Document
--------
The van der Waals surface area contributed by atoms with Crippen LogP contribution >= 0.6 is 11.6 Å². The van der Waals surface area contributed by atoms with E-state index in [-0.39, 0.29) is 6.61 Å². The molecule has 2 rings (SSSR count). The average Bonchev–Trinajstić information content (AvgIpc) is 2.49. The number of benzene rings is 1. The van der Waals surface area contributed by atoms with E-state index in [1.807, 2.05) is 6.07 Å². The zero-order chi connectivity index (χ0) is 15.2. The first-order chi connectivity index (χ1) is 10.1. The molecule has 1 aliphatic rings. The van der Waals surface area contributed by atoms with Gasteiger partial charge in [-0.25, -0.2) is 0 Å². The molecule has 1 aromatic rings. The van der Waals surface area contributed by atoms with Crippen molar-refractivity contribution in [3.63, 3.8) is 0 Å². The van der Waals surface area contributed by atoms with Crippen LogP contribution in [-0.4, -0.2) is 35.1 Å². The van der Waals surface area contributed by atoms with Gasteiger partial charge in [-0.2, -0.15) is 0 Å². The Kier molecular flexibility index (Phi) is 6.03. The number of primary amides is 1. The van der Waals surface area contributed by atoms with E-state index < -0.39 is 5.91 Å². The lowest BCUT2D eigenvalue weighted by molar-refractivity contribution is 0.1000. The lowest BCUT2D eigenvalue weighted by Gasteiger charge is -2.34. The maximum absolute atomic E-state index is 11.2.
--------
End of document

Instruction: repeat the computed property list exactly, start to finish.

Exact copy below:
The van der Waals surface area contributed by atoms with Crippen LogP contribution >= 0.6 is 11.6 Å². The van der Waals surface area contributed by atoms with E-state index in [-0.39, 0.29) is 6.61 Å². The molecule has 2 rings (SSSR count). The average Bonchev–Trinajstić information content (AvgIpc) is 2.49. The number of benzene rings is 1. The van der Waals surface area contributed by atoms with E-state index in [1.807, 2.05) is 6.07 Å². The zero-order chi connectivity index (χ0) is 15.2. The first-order chi connectivity index (χ1) is 10.1. The molecule has 1 aliphatic rings. The van der Waals surface area contributed by atoms with Gasteiger partial charge in [-0.25, -0.2) is 0 Å². The molecule has 1 aromatic rings. The van der Waals surface area contributed by atoms with Crippen molar-refractivity contribution in [3.63, 3.8) is 0 Å². The van der Waals surface area contributed by atoms with Crippen LogP contribution in [-0.4, -0.2) is 35.1 Å². The van der Waals surface area contributed by atoms with Gasteiger partial charge in [-0.2, -0.15) is 0 Å². The Kier molecular flexibility index (Phi) is 6.03. The number of primary amides is 1. The van der Waals surface area contributed by atoms with E-state index < -0.39 is 5.91 Å². The lowest BCUT2D eigenvalue weighted by molar-refractivity contribution is 0.1000. The lowest BCUT2D eigenvalue weighted by Gasteiger charge is -2.34. The maximum absolute atomic E-state index is 11.2.